Farmers rely on Nesbitt and his colleagues' work to measure and model global rainfall to decide how to plant and water their crops. Businesses rely on it to make decisions about production. ("Things like 'How many snow shovels are we going to sell in Buffalo?'" he said.) The US and global transportation systems rely on a deep understanding of atmospheric conditions and long-term weather patterns.

Arctic sea ice

Stroeve, the NSIDC researcher, said that NASA satellites have been necessary to show how dramatically the Arctic has warmed and melted since the 1990s.

"You have one record-low sea-ice year after another," she said. "It doesn't fit long-term trends."

The work Stroeve and her colleagues have done over the span of decades is critical to understanding the radical transformation underway at the top of the world. And there are major economic and diplomatic consequences of those results, as countries and corporations vie for new shipping routes and exposed resources.

She said her work is to observe and report hard numbers on what's happening in the world, and that she finds it baffling that politicians would declare that task political.

The health of oceans

Ajit Subramaniam is a Columbia University professor who tracks microscopic plant life in the ocean.

Those tiny floating life-forms produce up to 40% of the world's oxygen and form the basis of the aquatic food web. Understand them, and you can make judgments about the health of a whole fishery. Satellites can track those microscopic plants by watching how the colors of the sea surface change. And Subramaniam said a satellite can examine in two minutes an area that a ship moving 10 mph would take 11 years to cover.

Without Subramaniam's research, fishers, governments, and conservation groups would lose necessary information about sea life. And deadly algae blooms, an increasingly serious threat to human life along coastlines, would become harder to spot and predict.

Sea level rise

Jokulsarlon Lagoon iceland glacier

Peter Neff, a glaciologist at the University of Rochester who travels regularly to the Antarctic, said ground observations would never tell you the full story of what's going on with ice sheets in that part of the world.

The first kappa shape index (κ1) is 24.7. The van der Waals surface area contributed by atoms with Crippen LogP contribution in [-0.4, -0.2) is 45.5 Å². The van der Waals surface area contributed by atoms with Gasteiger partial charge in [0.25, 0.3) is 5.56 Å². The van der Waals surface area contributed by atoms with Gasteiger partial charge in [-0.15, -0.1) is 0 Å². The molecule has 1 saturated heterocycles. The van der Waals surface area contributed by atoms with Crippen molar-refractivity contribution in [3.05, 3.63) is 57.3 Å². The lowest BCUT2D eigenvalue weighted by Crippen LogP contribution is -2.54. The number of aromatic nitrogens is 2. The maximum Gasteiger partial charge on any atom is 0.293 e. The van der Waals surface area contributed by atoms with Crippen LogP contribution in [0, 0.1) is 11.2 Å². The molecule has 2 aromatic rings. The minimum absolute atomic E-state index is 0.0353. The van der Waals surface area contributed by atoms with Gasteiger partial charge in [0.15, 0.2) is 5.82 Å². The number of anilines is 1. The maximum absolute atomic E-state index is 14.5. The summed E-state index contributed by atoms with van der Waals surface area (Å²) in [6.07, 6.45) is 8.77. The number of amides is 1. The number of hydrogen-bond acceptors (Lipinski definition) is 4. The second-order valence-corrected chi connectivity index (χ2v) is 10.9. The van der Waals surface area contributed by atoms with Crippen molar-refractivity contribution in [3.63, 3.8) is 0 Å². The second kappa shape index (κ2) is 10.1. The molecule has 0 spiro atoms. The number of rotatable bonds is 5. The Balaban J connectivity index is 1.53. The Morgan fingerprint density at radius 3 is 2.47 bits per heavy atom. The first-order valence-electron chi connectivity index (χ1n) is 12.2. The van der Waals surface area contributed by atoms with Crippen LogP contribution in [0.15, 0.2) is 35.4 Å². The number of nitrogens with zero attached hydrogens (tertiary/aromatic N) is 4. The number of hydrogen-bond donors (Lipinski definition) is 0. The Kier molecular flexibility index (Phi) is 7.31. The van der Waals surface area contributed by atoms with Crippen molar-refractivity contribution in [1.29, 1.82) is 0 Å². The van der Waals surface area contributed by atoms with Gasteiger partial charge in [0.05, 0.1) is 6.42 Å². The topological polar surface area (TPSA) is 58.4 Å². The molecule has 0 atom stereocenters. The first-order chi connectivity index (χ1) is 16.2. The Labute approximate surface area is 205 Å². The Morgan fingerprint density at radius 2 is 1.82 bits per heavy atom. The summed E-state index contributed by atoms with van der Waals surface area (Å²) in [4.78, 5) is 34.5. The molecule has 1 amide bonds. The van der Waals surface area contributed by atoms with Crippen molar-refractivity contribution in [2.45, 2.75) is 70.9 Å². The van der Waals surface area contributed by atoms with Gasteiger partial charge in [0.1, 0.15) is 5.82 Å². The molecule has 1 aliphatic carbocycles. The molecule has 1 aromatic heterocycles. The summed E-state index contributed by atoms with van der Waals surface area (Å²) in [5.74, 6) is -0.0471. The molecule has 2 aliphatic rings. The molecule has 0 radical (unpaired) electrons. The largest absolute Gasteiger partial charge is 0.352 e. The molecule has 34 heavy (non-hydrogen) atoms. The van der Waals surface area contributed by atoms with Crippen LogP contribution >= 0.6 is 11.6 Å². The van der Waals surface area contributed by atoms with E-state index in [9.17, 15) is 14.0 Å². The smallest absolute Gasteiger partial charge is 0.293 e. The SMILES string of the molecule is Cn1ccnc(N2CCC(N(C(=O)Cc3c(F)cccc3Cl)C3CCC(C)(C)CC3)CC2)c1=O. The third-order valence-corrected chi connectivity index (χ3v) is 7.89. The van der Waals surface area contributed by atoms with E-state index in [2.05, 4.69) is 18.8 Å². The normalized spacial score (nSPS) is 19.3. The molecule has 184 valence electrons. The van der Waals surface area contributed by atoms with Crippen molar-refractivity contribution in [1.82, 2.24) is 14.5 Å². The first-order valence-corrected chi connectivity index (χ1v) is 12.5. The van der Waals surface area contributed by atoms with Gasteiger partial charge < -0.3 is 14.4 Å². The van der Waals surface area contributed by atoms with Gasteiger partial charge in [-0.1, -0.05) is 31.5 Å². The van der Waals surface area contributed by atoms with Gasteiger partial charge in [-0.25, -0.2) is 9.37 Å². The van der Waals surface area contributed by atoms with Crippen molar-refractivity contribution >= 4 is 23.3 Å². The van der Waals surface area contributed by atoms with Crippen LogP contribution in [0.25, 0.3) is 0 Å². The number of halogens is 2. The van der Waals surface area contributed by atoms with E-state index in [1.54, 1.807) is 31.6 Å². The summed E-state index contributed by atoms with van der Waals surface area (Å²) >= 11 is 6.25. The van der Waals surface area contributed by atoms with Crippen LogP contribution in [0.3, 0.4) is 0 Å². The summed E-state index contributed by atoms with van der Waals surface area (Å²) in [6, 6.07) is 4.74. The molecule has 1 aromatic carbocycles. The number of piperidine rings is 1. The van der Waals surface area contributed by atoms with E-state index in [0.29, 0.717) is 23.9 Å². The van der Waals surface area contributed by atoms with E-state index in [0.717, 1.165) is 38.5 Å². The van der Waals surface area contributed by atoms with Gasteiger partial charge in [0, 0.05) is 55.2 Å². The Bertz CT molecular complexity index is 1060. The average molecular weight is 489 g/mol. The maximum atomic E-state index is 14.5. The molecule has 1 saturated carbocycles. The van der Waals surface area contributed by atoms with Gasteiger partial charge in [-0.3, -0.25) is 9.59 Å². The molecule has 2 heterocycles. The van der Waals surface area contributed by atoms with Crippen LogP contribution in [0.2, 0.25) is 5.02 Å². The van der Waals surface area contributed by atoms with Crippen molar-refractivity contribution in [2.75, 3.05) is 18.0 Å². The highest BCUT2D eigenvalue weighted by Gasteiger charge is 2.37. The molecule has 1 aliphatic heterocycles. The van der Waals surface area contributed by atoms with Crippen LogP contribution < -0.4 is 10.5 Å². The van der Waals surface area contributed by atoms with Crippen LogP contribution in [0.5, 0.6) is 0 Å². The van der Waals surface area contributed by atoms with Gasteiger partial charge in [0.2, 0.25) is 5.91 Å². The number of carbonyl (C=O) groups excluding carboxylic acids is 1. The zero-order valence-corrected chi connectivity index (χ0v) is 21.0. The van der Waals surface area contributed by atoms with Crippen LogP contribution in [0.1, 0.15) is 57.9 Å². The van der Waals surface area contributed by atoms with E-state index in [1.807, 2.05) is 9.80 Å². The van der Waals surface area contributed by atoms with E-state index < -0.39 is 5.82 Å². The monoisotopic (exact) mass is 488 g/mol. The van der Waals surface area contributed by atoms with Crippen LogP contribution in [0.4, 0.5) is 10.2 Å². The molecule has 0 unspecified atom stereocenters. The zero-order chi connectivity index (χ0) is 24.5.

Unlike Arctic ice, which floats on water, Antarctic ice sits on land. If those ice sheets were to collapse, global sea levels could change dramatically.

On the surface, Antarctica's ice still looks pretty still and stable. But ice-penetrating NASA satellites and airplane-mounted sensors show that far below the surface, some are melting at a rate of hundreds of meters a year and risking collapse.

"We never thought these kinds of changes happen year to year," Neff said. "It's dumbfounding how much data NASA produces and how quickly they release it. They fly over an area and the next day the data is available."

Neff's research helps us understand the health of massive glaciers with behavior we still don't fully understand but that lock up enough water to drive up global sea levels on the order of meters, not inches.

And none of them would be able to do their work without NASA satellite data.

Other agencies can't pick up the slack

Walker, Trump's adviser who wants to shutter NASA earth science, told The Guardian that other US agencies would be able to pick up where NASA leaves off.

"My guess is that it would be difficult to stop all ongoing NASA programs," he said. "But future programs should definitely be placed with other agencies. I believe that climate research is necessary, but it has been heavily politicized, which has undermined a lot of the work that researchers have been doing. Mr. Trump's decisions will be based upon solid science, not politicized science."

However, researchers familiar with US science initiatives said such a move wouldn't be feasible without massive expenses or losses in capability.